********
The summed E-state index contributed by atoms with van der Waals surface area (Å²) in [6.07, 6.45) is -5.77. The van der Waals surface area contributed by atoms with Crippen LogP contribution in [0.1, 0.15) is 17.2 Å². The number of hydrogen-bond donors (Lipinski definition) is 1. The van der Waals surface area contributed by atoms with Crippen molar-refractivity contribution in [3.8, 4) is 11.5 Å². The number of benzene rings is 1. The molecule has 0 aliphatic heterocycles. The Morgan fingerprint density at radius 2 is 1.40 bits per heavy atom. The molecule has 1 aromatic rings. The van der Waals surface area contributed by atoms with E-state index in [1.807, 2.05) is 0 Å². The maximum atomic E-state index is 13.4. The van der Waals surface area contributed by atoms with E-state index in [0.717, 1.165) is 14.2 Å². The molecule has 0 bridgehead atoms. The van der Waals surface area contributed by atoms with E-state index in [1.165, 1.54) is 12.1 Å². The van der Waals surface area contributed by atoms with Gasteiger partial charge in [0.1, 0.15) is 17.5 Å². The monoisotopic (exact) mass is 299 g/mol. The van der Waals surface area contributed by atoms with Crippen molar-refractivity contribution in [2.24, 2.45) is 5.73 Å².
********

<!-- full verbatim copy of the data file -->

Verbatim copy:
The summed E-state index contributed by atoms with van der Waals surface area (Å²) in [6.07, 6.45) is -5.77. The van der Waals surface area contributed by atoms with Crippen LogP contribution in [0.1, 0.15) is 17.2 Å². The number of hydrogen-bond donors (Lipinski definition) is 1. The van der Waals surface area contributed by atoms with Crippen molar-refractivity contribution in [3.8, 4) is 11.5 Å². The number of benzene rings is 1. The molecule has 0 aliphatic heterocycles. The Morgan fingerprint density at radius 2 is 1.40 bits per heavy atom. The molecule has 1 aromatic rings. The van der Waals surface area contributed by atoms with E-state index in [1.807, 2.05) is 0 Å². The maximum atomic E-state index is 13.4. The van der Waals surface area contributed by atoms with E-state index in [0.717, 1.165) is 14.2 Å². The molecule has 0 bridgehead atoms. The van der Waals surface area contributed by atoms with E-state index in [1.165, 1.54) is 12.1 Å². The van der Waals surface area contributed by atoms with Gasteiger partial charge in [0.1, 0.15) is 17.5 Å². The monoisotopic (exact) mass is 299 g/mol. The van der Waals surface area contributed by atoms with Crippen molar-refractivity contribution in [2.24, 2.45) is 5.73 Å².